You’ve just made a salad and it’s loaded with nutrient-rich veggies in all the colors of the rainbow – red peppers, raw carrot, an array of greens, ripe red tomatoes and shreds of purple cabbage. Now, what will you choose to put on it? Whether you absorb the nutrients and antioxidants that make a salad so healthy depends upon the dressing you put on it. Choose the wrong one and some of the fat-soluble nutrients will never reach your cells where you can enjoy their powerful health benefits.
Choose Your Salad Dressing Wisely
First, it’s important that a salad dressing not be fat-free. Fat-free salad dressings are not only higher in sugar, but they also make it harder to absorb fat-soluble nutrients from fruits and vegetables. Some salad vegetables like tomatoes, carrots, spinach, greens, kale, broccoli and romaine lettuce, to name a few, contain carotenoids such as beta-carotene, lutein, lycopene and zeaxanthin. These are strong antioxidants with a number of health benefits. These carotenoids aren’t going to be absorbed unless your salad contains a source of fat and that usually comes from the dressing.
According to a study carried out at Purdue University, the type of fat in your salad dressing is a factor in how much of the carotenoids you absorb. They compared carotenoid absorption when dressings made with various types of fats – saturated, polyunsaturated or monounsaturated – were put on a salad. They found that salad dressings containing monounsaturated fat enhanced the absorption of fat-soluble nutrients like carotenoids the most. Dressings made with monounsaturated fat resulted in good nutrient absorption even in small amounts. For dressings that contained polyunsaturated or saturated fat, larger amounts of fat were needed to maximize absorption of carotenoids and other fat-soluble nutrients.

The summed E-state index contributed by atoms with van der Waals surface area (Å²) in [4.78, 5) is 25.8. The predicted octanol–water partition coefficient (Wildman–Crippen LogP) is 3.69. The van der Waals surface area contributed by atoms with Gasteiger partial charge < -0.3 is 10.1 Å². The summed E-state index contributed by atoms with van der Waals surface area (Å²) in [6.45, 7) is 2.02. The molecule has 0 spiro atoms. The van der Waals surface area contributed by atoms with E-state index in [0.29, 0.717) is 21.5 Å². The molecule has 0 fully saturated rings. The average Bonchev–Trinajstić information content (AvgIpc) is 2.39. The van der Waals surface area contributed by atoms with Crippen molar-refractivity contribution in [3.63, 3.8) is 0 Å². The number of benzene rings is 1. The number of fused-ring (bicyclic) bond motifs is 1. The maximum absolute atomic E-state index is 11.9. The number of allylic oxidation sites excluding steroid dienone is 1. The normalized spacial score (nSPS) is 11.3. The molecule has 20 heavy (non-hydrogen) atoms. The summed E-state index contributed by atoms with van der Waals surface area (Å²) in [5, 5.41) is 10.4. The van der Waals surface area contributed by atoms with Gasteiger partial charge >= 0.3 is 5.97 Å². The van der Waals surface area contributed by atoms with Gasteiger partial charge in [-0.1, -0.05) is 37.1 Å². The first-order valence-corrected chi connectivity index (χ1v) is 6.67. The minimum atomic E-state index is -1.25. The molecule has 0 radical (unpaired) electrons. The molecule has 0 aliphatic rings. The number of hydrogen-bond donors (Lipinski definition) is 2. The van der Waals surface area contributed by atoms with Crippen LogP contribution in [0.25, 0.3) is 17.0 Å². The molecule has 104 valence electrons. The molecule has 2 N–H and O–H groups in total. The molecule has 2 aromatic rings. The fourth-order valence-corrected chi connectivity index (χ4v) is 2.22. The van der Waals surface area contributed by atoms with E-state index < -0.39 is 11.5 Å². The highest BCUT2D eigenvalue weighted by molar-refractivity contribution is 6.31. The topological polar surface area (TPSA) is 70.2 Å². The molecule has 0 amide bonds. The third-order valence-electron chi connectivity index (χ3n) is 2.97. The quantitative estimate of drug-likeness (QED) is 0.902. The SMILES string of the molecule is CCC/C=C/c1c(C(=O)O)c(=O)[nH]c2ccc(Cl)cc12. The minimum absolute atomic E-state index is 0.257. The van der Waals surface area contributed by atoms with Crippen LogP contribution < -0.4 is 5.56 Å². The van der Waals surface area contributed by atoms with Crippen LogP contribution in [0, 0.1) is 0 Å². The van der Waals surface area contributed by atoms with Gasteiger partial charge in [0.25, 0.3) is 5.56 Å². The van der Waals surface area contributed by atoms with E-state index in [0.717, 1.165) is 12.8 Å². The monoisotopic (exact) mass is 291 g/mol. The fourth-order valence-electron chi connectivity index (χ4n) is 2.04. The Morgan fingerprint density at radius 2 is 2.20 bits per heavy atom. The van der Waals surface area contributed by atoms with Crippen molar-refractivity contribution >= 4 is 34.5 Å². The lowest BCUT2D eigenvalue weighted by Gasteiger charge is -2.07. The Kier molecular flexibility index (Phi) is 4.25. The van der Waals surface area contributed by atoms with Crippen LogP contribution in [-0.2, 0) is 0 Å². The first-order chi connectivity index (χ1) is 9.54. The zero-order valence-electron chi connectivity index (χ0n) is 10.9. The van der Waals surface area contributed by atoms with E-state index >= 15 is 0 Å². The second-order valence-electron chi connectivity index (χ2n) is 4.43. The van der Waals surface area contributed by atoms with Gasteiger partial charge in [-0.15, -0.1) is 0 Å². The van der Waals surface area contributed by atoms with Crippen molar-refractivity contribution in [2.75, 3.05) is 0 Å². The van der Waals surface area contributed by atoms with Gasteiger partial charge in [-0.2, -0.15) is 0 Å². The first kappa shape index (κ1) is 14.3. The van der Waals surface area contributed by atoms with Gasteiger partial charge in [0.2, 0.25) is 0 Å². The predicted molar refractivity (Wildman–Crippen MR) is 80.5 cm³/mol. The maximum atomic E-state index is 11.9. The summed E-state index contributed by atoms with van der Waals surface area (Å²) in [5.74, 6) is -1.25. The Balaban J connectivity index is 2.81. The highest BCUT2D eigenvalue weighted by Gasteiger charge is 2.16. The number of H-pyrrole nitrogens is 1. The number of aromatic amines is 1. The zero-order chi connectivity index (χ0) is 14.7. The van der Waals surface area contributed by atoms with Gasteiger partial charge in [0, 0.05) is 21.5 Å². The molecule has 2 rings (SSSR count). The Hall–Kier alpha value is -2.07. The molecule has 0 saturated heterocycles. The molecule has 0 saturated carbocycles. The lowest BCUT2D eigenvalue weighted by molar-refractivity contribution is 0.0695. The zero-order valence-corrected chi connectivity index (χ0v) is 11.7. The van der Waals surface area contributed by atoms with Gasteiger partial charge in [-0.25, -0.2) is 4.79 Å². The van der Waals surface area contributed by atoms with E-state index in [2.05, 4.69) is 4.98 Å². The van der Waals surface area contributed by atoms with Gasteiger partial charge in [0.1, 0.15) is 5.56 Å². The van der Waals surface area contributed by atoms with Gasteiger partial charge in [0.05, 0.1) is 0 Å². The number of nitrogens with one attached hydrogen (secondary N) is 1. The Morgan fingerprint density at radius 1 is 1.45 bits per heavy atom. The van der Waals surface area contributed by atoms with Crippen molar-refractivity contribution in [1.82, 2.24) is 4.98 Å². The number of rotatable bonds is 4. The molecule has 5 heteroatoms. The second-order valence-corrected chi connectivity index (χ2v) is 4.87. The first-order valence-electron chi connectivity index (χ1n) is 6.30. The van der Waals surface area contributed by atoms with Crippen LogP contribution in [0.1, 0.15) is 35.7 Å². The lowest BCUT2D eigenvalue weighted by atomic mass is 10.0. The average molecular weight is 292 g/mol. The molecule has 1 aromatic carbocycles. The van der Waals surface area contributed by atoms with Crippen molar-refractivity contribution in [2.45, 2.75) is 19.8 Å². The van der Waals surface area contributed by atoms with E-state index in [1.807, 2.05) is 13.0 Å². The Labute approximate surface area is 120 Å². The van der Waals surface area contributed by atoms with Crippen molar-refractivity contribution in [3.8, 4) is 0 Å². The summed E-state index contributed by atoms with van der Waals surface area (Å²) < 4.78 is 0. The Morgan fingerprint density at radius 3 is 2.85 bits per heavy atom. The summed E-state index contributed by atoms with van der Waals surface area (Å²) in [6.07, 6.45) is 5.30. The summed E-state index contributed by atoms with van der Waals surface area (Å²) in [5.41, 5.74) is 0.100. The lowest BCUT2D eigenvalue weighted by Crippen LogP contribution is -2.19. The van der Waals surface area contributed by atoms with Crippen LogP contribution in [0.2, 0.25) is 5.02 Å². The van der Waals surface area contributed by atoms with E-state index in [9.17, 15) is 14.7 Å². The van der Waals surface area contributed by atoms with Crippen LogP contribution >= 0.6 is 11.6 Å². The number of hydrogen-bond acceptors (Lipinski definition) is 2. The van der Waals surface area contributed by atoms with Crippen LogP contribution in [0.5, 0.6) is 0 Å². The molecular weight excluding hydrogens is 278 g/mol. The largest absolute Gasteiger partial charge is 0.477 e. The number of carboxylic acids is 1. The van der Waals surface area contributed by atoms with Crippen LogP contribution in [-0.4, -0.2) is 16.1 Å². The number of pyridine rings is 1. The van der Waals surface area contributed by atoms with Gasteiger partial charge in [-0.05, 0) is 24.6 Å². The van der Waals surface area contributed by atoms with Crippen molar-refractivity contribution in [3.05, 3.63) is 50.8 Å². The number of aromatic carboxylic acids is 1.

What Are the Best Sources of Monounsaturated Fats?
Olive oil and canola oil are two oils that are rich in monounsaturated fat, so choosing a dressing that contains one of these two oils will maximize the health benefits of a garden salad. Some people are concerned about using canola oil since more than 90% of it is genetically-engineered, so olive-oil based salad dressings may be the best choice. You can buy olive-oil based dressings already bottled or make your own. Since so many salad dressings have added sugar, MSG, preservatives and artificial colors, making your own is a healthier option, and it’s simple to do. Mix three parts olive with one part vinegar, and add your favorite herbs. Use extra-virgin olive oil and choose from a variety of flavored vinegars to add additional flavor. Let your newly created salad dressing set for a few hours to let the flavors meld before using it.
Other Ways to Enhance Nutrient Absorption
Another way to increase the amount of carotenoids you absorb is to add sliced avocado to your salad and then sprinkle it with nuts. Avocado and nuts are good sources of monounsaturated fats that’ll help maximize the benefits you get from a salad. You can also use monounsaturated-rich avocado oil as an alternative to olive oil to make a salad dressing.
The Bottom Line?
Skip the fat-free dressings, and choose a dressing made with olive oil to get the most health benefits from your salads. Even better, take a few minutes to make your own at home so you can avoid the sugar and other additives that are usually hidden in a bottle of commercial salad dressing. Whatever you do, keep eating salad!
Medical News Today. “Salad Dressings May Improve Nutrient Uptake”